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We at Hospital Records recognise the importance of bridging gaps between music. This year at Hospitality in the Park we are delighted to announce a brand new stage, Deep Medi vs Roots of Jungle. We will be welcoming Mala’s Deep Medi Musik to the Park to bring the best in 140 beats, and having celebrated their 10th anniversary last year, I’m sure it will be one heck of a party. Alongside them, a few well-known faces from the roots of jungle music will be taking to the stage, all of which have over 20 years producing and DJing jungle music for the masses.

Mala:

Where would dubstep be without Mala? The big boss of Deep Medi has been one of the most influential artists ever in the UK underground scene. As one half of Digital Mystikz (DMZ) alongside Coki, Mala has been banging out tune after tune since the early days of dubstep and has access to one of the most extensive back catalogues in dubstep. Even if you aren’t big into your 140 music, this is a legend not to miss.

A/T/O/S:

A/T/O/S have released two killer albums now on Deep Medi, the most recent Outboxed being released in February to very high acclaim. Beautifully blending soulful vocals with minimalistic yet masterful production, the duo could draw comparisons to Submotion Orchestra but with their own unique flavour.

Benny Ill:

One of the faces of Horsepower Productions, Benny Ill has been involved in the dubstep music scene since its beginnings. With multiple releases on Deep Medi as well as heavyweight label Tempa, Benny will be bringing his extensive experience and knowhow to the Deep Medi vs Roots of Jungle stage.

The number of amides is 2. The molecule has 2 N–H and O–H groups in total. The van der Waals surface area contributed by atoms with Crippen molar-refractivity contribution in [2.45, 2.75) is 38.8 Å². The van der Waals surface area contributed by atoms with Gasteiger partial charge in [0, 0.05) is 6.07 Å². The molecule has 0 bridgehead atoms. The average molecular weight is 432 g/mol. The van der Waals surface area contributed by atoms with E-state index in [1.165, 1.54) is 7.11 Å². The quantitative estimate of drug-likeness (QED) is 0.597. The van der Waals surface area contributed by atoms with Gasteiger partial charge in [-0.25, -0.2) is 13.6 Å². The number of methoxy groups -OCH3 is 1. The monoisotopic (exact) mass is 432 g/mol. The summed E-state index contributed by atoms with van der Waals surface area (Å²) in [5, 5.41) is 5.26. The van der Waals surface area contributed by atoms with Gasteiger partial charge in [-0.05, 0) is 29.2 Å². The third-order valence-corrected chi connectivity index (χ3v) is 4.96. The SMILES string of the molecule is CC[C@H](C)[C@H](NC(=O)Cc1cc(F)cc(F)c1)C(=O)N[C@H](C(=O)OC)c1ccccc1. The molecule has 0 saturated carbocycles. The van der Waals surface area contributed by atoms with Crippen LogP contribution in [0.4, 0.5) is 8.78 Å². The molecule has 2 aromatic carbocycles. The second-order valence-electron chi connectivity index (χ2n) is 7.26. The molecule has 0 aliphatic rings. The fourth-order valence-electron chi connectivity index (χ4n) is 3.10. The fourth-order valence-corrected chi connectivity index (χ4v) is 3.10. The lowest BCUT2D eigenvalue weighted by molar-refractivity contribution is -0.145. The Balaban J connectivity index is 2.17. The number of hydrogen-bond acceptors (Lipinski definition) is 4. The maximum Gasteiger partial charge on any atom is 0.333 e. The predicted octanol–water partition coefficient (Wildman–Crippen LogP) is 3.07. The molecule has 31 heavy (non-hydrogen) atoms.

Compa:

A perfect mix between grime and dubstep. If you haven’t heard Compa’s newest single No Hype with Footsie of Newham Generals, the link is below and is a must listen. Early on, his drum and bass roots quickly lent to the discovery of dubstep where he has been making waves ever since. He joins us at Hospitality in the Park, having been touring North America and Europe over the summer to packed shows.

Jack Sparrow:

The act I’m most excited to see. Following numerous releases on Deep Medi and Tectonic, Leeds resident Jack Sparrow comes to Hospitality in the Park having recently started his own label Navy Cut. For years, he has been one of the most featured names in dubstep and has a yearly residency at Outlook Festival, where he is able to show off his own unique flavour on dubstep.

Kahn & Neek:

Bristol’s finest underground musicians. Every EP released under their Bandulu label is hot property, selling out in minutes and for good reason. The duo combine a variety of styles over the 140 spectrum, producing grime, dubstep and under their Gorgon Sound alias, strictly dubplate and vinyl dub and soundsytem music.

Kaiju:

The duo have been big names in the dubstep game for some time now. Their bass-heavy track Justice has undoubtedly been played at every underground dancefloor around the country, propelling them into the spotlight of 140 music. It’s fair to say these two love a sub-bass, and for good reason!

Kenny Ken b2b Randall feat. MC Det:

Names that need no introduction, two of the most iconic artists in the history of jungle and drum & bass will be gracing the Deep Medi vs Roots of Jungle stage, joined by the legend that is MC Det. Kenny Ken and Randall have over 50 years between them spent in the industry, and are for sure some of the most influential DJs at this year’s festival.

Remarc & Navigator:

We are excited to bring ‘King of the Amen’ Remarc alongside old school junglist Navigator to the park, for what will definitely be a showcase in the true zest of jungle music. There is no doubt that you will hear the best in jungle music with these two.

Silkie: